6 Ways To Boost Student Employee Happiness

By Madison White on January 29, 2016

As complex as young adults are, many college students’ wants can be boiled down to basic needs. Pleasing all of them may be impossible, but pleasing most doesn’t have to be.

Student employees can be easily bogged down by their busy lives. In order to improve their morale, and furthermore, their contributions, here are six ways to boost student employee happiness.

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1. Offer free food.

One of the most primal needs lies in food. College students love food, especially when it’s free. Free food doesn’t mean a lavish feast, but an effort executed well. Small and portable is always a rule worth abiding by. Make sure the break room has a healthy stash of granola bars, crackers, even some candy readily available. This will keep the distracting afternoon hunger at bay. Free food doesn’t always have to come from your pocket though; organizing a potluck can work just as well.

2. Remember birthdays and special events.

Sometimes students will feel lost in numbers: grade point averages, class rank, checking account balance. When they become surrounded by numbers, it isn’t hard for them to see themselves as one. Make your student employees feel like more than just another money-making machine.

You’ve inquired about their lives enough to know some facts about them. If you know they’re training for a marathon, ask how it’s going or how they did after the race. Keeping track of their birthdays can do wonders as well. Find some M&Ms and a simple card for the office to sign and you’re set. I was delighted to find such a surprise that made me feel appreciated both as a person and an employee.

3. Ask for opinions.

It can be tough for students to feel like an employee — even tougher for them to feel like a valued one. Oftentimes, being surrounded by older people can make you feel small rather than inspired. Being and feeling young can affect a student employee’s ability to input ideas or ask for feedback. They could be holding back important and innovative opportunities.

Go to them and ask for their opinion. Make sure you know their personality before calling them out in a meeting and putting them on the spot (which could make it worse). If they might be intimidated in a larger setting, drop by their desk and make sure to ask them about their opinions on the current project. Knowing that their input is important can benefit their work and possibly the whole company’s.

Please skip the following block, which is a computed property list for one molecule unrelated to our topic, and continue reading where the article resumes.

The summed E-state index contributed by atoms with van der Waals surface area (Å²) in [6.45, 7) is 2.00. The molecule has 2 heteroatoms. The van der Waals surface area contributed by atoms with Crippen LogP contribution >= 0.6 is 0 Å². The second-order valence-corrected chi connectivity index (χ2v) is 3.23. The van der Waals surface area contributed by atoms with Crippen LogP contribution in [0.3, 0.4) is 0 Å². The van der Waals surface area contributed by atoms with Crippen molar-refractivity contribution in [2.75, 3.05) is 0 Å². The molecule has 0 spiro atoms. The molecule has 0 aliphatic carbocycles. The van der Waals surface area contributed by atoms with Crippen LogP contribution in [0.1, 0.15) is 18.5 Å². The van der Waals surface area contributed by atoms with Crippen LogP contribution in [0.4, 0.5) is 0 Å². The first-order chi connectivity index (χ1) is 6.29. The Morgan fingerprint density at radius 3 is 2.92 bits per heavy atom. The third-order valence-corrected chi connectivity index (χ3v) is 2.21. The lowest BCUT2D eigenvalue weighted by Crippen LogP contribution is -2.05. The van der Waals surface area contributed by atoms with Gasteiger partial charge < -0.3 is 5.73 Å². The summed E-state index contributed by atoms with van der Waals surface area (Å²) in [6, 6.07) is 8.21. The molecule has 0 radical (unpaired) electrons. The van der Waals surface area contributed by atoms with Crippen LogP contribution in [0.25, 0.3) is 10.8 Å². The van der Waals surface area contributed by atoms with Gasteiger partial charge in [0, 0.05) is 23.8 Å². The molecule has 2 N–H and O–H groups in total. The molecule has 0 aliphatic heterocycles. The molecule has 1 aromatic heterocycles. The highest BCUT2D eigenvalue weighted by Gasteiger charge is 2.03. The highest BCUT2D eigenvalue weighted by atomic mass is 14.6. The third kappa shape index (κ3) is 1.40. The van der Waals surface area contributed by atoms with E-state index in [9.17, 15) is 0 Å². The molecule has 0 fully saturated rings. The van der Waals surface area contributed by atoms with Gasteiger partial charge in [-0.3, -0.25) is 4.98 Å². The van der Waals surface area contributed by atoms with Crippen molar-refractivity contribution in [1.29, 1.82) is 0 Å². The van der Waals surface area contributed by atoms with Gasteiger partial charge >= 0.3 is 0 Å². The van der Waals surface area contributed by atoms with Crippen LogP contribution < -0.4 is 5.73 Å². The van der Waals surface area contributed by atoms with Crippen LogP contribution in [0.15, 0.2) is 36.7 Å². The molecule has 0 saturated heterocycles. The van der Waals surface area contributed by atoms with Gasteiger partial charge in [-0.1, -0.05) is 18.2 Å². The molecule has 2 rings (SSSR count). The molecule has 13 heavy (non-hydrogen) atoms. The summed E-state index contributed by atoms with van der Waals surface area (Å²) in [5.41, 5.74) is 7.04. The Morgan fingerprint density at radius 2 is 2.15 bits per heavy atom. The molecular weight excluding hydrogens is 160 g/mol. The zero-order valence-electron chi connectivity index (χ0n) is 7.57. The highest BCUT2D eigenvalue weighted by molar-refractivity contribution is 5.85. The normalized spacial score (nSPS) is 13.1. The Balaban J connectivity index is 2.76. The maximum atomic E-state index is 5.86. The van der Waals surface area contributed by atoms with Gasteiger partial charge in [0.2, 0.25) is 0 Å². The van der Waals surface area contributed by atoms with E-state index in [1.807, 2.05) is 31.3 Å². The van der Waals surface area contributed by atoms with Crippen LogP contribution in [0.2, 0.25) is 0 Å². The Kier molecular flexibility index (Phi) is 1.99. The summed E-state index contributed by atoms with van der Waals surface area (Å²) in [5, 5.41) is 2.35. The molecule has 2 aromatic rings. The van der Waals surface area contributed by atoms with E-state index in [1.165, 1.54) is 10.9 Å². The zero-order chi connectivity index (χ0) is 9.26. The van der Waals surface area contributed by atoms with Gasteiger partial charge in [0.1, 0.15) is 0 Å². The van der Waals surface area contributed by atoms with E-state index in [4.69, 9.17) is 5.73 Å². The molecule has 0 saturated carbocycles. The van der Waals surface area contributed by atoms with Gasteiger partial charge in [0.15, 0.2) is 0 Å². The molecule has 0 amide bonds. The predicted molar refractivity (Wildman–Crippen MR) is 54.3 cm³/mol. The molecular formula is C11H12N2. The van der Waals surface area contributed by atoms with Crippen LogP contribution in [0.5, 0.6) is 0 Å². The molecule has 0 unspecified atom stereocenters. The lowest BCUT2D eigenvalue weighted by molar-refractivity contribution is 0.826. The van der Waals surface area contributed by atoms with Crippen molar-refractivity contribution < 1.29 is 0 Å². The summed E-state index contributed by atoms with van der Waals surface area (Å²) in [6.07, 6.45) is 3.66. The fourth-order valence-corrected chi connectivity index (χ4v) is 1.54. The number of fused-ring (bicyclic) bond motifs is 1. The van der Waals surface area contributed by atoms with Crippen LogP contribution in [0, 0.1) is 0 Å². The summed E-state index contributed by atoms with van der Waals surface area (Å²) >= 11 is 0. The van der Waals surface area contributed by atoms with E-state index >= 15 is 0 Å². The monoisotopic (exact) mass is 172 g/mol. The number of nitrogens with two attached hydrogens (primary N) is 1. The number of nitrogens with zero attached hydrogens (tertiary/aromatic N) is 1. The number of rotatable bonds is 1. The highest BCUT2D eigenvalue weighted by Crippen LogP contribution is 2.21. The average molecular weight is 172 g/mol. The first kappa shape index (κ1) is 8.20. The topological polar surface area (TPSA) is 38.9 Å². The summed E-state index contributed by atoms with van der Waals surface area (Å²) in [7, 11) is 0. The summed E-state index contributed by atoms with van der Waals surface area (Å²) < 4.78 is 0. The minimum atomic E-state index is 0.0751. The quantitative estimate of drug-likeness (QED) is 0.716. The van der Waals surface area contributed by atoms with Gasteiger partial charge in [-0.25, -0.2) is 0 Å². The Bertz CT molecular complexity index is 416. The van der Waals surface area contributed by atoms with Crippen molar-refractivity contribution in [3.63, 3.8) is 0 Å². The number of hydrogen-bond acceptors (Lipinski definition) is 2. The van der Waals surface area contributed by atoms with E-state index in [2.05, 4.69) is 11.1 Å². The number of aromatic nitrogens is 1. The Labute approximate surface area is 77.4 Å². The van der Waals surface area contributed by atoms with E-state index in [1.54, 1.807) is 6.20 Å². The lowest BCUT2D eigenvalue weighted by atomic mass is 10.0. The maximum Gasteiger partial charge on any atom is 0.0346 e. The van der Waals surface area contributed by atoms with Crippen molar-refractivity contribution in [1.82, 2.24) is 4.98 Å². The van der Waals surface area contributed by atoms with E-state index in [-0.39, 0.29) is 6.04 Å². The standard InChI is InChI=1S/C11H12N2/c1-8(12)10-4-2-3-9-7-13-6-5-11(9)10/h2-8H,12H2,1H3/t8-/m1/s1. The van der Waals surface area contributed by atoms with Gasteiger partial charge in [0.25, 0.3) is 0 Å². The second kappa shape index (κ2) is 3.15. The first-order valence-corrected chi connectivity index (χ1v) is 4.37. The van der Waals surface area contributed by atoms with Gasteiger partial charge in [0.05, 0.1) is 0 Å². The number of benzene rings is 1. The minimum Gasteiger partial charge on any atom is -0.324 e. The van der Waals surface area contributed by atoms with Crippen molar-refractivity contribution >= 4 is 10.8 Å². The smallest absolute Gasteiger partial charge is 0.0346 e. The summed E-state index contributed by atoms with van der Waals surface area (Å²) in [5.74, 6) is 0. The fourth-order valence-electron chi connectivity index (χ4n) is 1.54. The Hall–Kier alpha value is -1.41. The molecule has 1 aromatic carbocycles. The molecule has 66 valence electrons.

4. Reply to attempts to contact you.

College students are great with staying connected. Always being attached to their phones makes communicating fast and effective. This also means that when an employer takes two weeks to respond with “yes” to a simple email, communicating can become amazingly frustrating. Student employees will work faster and better when you let them know what to do promptly. Don’t be afraid to branch out to their personal phones either. Texting may seem unprofessional to you, but a college student will likely find it useful and simple.

5. Work around schedules.

Doing well in college isn’t limited to having a decent G.P.A anymore. In order to succeed you need the grades, the society presidency, the volunteer hours, the internship, and the job (not to mention all the tempting social events). Asking them to work a specific schedule before enrolling can work, but if they’re in need of a specific class that doesn’t work with that schedule, this can leave a student feeling trapped.

In reality, classwork should be the most important thing to students. When you make an effort to understand this and work with them to balance work and school, student employees will take notice. Make sure they know that their work life is important, but that it doesn’t mean the rest of their life must be neglected.

6. Recognize good work.

Positive feedback can take many forms and varies greatly from person to person, but all positive feedback is appreciated. A small compliment, a nice sentence at the end of an email, and a smile in the hallway can provide a happier environment for the student to work in. When your student may not receive much praise from teachers, classmates, or parents, it becomes imperative that they feel like the work they do for you is noticed. Don’t feel the need to do this excessively, but just every now and again to maintain their morale. This will bring new motivation into their work life and perhaps into other areas of their life as well.

As stated earlier, the college student is complex but regardless of major, job, or background, all student employees thrive on simple things like food, appreciation, and praise. Making an effort to engage these into your students’  lives will prove instrumental in their workplace happiness and yours.

By Madison White

Uloop Writer
Wichita State University
My list of places traveled is growing but will never exceed my list of places to travel next.

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